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  35. zombiegorilla

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    I agree with everything you said, providing you are mean real university and not online diploma mill "university". ;)
     
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  36. tswalk

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    There is one aspect of their program that I'm not too sure about at FullSail, and that is the 'final' project... it's a capstone exam/course.

    Now, I've done a capstone to get my Android developers certificate from the University of Texas in Arlington.

    Generally, with a capstone.... it is project oriented, and sometimes can be done in teams (depending on the project, class, #of people). In my case, I was the only one taking the capstone, meaning I had to complete the entire project in a specific period of time, alone. Which for me is fine, I can work in teams or independent.

    So, as described on their site, your capstone will be done with a team... my words of advice, begin picking your team your first day of attending, "if" that's how they do it.. I would absolutely clarify this before signing anything. I would hate to get stuck in a team of slackers or incompetents.. it would really irk me to end up with a half-baked piece of crap project.

    Also find out "who" grades the capstone. In my case, it was the capstone instructor(s)... which could be made up of the various professors that taught the courses required to take the capstone. So find out if it's the instructor or what... perhaps they have a panel or board of authorities that grade it.

    "if" you do decide to go there, I would make sure I surrounded my self with 'like-minded' and 'motivated' people...

    and.. this is a very competitive field, always be working toward making a final "demo reel" of your works that is better than the others attending.. it's a competition at the end (to get a job), and your 'reel' or examples of work are what are going to show what you are capable of when you graduate there.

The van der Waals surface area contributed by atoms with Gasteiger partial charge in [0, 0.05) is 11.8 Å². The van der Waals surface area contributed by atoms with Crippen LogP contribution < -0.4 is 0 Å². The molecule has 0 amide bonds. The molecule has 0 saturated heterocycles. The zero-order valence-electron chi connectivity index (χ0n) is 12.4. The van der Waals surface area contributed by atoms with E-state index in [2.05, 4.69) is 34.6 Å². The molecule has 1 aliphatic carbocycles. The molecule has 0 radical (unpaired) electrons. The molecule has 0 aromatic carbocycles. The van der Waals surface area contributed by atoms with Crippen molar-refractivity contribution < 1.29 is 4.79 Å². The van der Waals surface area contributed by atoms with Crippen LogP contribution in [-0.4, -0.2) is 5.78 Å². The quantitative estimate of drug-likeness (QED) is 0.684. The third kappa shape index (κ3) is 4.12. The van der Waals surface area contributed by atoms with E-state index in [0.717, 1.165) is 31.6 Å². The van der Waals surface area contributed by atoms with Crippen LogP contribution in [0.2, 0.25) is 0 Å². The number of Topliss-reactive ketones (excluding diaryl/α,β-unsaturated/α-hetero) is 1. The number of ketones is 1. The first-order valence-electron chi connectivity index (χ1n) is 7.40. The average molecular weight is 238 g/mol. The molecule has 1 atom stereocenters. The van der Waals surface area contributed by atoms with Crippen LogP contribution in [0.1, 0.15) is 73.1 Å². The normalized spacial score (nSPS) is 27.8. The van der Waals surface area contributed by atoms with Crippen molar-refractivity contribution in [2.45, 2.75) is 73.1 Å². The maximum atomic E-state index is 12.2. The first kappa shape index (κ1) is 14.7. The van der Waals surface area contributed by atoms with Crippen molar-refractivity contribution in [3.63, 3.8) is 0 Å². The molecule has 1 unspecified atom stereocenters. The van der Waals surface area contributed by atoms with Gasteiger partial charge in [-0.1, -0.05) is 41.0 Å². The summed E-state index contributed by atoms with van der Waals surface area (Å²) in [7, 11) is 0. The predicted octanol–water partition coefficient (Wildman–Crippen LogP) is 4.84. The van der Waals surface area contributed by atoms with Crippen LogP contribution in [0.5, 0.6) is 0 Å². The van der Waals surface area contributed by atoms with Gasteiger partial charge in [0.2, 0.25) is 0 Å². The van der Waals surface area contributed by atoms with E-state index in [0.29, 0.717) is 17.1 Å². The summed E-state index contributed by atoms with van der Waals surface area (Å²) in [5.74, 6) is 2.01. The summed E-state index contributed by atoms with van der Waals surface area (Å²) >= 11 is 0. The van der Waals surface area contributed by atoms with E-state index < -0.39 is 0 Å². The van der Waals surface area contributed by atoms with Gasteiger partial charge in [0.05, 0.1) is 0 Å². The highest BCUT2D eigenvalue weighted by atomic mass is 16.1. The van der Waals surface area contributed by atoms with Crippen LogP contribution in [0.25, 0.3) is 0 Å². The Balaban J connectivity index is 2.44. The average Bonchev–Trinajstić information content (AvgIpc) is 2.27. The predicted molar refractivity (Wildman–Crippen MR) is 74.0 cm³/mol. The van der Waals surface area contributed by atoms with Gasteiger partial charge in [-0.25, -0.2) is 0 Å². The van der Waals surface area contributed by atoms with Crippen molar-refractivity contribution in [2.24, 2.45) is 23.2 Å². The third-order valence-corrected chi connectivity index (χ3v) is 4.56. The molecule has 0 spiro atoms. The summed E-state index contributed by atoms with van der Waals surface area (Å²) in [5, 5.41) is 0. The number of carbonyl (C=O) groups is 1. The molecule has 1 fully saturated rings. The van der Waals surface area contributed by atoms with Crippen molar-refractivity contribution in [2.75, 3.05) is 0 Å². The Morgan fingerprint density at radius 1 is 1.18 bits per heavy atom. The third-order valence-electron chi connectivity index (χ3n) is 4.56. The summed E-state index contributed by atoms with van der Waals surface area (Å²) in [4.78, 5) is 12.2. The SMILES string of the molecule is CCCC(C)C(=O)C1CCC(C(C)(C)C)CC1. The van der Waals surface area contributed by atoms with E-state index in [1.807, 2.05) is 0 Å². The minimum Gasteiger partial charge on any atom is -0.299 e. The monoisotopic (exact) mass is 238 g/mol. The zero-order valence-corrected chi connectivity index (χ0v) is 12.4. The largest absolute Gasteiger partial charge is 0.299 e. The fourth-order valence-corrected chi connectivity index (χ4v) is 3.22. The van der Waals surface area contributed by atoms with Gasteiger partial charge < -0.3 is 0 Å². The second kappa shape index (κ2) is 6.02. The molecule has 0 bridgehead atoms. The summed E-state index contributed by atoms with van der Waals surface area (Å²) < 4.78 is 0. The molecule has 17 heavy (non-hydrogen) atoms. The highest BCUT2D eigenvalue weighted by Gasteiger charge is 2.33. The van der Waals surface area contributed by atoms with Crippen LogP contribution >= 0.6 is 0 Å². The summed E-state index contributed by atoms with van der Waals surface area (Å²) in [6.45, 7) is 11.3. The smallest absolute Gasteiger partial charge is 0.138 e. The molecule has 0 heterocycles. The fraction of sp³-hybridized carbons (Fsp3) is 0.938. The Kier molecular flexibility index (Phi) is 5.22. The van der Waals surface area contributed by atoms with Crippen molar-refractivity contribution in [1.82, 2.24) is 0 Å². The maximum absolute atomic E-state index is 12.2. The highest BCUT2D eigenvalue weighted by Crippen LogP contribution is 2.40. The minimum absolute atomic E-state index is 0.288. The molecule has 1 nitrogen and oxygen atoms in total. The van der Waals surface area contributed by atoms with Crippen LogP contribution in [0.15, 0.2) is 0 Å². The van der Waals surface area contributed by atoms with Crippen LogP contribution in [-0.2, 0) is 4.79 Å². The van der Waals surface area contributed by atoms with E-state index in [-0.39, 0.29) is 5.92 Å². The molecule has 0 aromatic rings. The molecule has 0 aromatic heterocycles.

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  37. tswalk

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    you mean my brain-surgeon degree from Phoenix online is bad? :p
     
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  38. Ryiah

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    This. A friend of mine semi-recently completed a degree at a fairly reputable university in Maryland. One of his classes required a final project. He ended up with a team that was largely useless and had to make most of the project himself.
     
  39. tedthebug

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    & they all passed as well. Either that or the teachers actually paid attention & managed to pass him & find a reason to fail the others.
     
  40. Kiwasi

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    Game dev is a team effort. Any game dev degree should involve a team project with people of other disciplines.

    If you want to make games on your own, a game dev degree is a waste of time, pursue a business degree instead.

    This is a big red flag. A reputable Uni will filter out poorly performing students pretty early. If you don't get some drop outs and failures in your first year, your degree is likely to be worthless.
     
  41. tedthebug

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    I think from the 27 we started with last year we have lost about 8 so far
     
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  42. Lockethane

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    I'll preface this with that I graduated years ago, but I went through the game dev program at Full Sail.

    What it is not, is a place for second guessing whether you like game dev or should be a programmer. Do I know people who don't do programming anymore sure, I also know people who are leads at sizable studios from my class.

    There aren't really any safety nets for students(there are no office hours, and you don't really have time off to get a tutor), that with the quicker pace can snowball for most.

    If you really think that you want to do game development it's an ok choice, but you really have to be have to be an independent learner to get much out of it.

    I have heard they made it easier now but we had an intro class that was the Great Filter(<60% pass rate first time). People still took it a few times, passed it eventually and were still terrible.